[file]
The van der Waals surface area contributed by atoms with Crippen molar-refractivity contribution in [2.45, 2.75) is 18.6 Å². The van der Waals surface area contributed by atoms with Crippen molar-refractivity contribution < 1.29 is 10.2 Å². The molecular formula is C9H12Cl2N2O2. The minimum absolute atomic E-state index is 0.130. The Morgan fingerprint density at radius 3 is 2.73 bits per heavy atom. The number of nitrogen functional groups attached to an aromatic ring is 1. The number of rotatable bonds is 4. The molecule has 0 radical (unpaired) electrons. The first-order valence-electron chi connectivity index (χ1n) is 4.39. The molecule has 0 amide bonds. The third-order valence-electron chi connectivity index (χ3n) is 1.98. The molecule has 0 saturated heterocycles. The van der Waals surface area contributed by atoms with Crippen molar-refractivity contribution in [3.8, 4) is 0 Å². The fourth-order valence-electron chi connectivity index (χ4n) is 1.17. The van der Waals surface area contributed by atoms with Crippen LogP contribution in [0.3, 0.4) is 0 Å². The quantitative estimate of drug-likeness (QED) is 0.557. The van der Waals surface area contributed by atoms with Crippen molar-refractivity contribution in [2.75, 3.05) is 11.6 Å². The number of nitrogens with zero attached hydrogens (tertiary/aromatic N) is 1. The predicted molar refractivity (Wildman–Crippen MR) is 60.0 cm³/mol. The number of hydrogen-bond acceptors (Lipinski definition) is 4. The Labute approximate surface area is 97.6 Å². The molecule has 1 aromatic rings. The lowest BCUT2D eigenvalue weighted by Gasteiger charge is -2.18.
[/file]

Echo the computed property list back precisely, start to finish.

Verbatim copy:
The van der Waals surface area contributed by atoms with Crippen molar-refractivity contribution in [2.45, 2.75) is 18.6 Å². The van der Waals surface area contributed by atoms with Crippen molar-refractivity contribution < 1.29 is 10.2 Å². The molecular formula is C9H12Cl2N2O2. The minimum absolute atomic E-state index is 0.130. The Morgan fingerprint density at radius 3 is 2.73 bits per heavy atom. The number of nitrogen functional groups attached to an aromatic ring is 1. The number of rotatable bonds is 4. The molecule has 0 radical (unpaired) electrons. The first-order valence-electron chi connectivity index (χ1n) is 4.39. The molecule has 0 amide bonds. The third-order valence-electron chi connectivity index (χ3n) is 1.98. The molecule has 0 saturated heterocycles. The van der Waals surface area contributed by atoms with Crippen molar-refractivity contribution in [3.8, 4) is 0 Å². The fourth-order valence-electron chi connectivity index (χ4n) is 1.17. The van der Waals surface area contributed by atoms with Crippen LogP contribution in [0.3, 0.4) is 0 Å². The quantitative estimate of drug-likeness (QED) is 0.557. The van der Waals surface area contributed by atoms with Crippen molar-refractivity contribution in [2.75, 3.05) is 11.6 Å². The number of nitrogens with zero attached hydrogens (tertiary/aromatic N) is 1. The predicted molar refractivity (Wildman–Crippen MR) is 60.0 cm³/mol. The number of hydrogen-bond acceptors (Lipinski definition) is 4. The Labute approximate surface area is 97.6 Å². The molecule has 1 aromatic rings. The lowest BCUT2D eigenvalue weighted by Gasteiger charge is -2.18.